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Catalyzing worker co-ops & the solidarity economy

Community Land Trusts & Limited Equity Cooperatives

Shared equity models represent one sustainable alternative to conventional homeownership; they include community land trusts (CLTs) and limited equity cooperatives (LECs). At their core, shared equity models are defined as follows: resale-restricted, owner-occupied housing where the “bundle” of property rights is divided between the homeowner and the community. The subdivision of building and land rights allows households to access affordable ownership opportunities and enables the community—via a non-profit steward—to retain a stake in the land, maintaining permanent affordability and mitigating speculative market forces.

In a CLT, a household retains ownership of its dwelling unit—typically a single-family home, while the CLT, as a non-profit organization, retains title to the underlying land. A ground lease connects the homeowner to the CLT and is used to enforce the shared equity affordability controls. The constant presence of a non-profit steward provides support at all phases of homeownership, including access to pre-purchase education and non-predatory financing options, ongoing maintenance training, and pre-foreclosure counseling to help homeowners avoid defaulting on their loans. Yet, while CLTs can provide stability and access to affordable homeownership, they often require households to qualify for conventional loans, which can exclude segments of the low-income population.

In an LEC, several households collectively own multiple dwelling units—usually in a multi- family building—via a cooperative corporation (co-op). Each household purchases one share of Page 1 the co-op, entitling them to a dwelling unit and a vote in the co-op’s governance; the share also enforces the co-op’s limited equity (i.e., affordability) controls. Low-income tenants often pursue this model of ownership when their landlords threaten them with eviction and/or building disrepair. An LEC provides a means for low and very low-income households to gain autonomy over their housing circumstances, preserve affordable rents, and earn very modest equity. It also, however, requires a significant amount of fiscal and organizational capacity to maintain the co- op; many LECs risk dissolution over the long term.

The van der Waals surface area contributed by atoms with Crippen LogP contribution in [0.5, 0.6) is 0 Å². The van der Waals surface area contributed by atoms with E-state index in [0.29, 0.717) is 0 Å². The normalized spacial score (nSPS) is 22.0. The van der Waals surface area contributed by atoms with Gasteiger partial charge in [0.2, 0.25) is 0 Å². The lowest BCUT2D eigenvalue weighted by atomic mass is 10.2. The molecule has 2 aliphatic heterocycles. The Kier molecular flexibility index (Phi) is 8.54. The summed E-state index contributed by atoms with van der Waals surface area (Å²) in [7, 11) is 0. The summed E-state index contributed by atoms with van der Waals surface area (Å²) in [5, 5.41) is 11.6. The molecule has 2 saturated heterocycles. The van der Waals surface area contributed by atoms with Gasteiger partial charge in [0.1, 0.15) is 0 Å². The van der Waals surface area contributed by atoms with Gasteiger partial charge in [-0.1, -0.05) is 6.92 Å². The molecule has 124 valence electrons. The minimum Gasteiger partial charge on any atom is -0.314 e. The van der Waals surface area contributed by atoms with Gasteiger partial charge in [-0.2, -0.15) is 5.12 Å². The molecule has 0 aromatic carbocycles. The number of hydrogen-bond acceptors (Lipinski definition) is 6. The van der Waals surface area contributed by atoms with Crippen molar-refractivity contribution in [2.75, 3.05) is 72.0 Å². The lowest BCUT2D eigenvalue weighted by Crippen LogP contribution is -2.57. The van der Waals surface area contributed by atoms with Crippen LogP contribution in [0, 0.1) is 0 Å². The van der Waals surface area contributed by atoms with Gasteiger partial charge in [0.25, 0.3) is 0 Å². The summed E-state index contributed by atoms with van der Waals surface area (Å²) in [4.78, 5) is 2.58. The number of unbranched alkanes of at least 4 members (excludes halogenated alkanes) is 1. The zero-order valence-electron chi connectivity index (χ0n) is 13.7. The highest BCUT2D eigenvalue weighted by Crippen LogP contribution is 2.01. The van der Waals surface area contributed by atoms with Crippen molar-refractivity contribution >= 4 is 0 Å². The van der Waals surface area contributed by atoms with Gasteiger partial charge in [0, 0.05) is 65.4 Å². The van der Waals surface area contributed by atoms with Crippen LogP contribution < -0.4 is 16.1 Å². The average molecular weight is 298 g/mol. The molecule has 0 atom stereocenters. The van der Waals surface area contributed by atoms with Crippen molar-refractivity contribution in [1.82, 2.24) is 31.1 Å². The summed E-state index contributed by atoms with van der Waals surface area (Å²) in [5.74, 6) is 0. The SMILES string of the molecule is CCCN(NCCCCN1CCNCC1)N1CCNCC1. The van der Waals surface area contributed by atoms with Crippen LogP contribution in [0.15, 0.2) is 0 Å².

This paper explores an innovation in the shared equity field: The merger of CLTs with LECs to respond to their individual challenges and leverage their strengths. The research draws from case studies of five CLTs, representing fifteen LECs, across the US and asks: are emergent CLT-LEC projects able to fill the gaps left by CLTs or LECs alone? It considers the motivations for a CLT to pursue an LEC (or vice versa) and appraises the characteristics of hybrid projects. While the number of CLT-LEC projects is limited, the cases illustrate an emergent practice in the field and speak to the organizational adaptability of the broader shared equity model.

While the research assesses the organizational framework of CLT-LEC partnerships, the subject is rooted in homeownership, broadly, and shared equity homeownership, specifically. The paper begins with a review of debates surrounding low-income homeownership. Subsequently, it delves into shared equity homeownership as an alternative; this includes in-depth discussions of the CLT and LEC models, including their independent strengths and weaknesses. These sections provide the basis for exploring CLT-LEC partnerships through comparative case studies.

Read the rest at the Lincoln Institute of Land Policy


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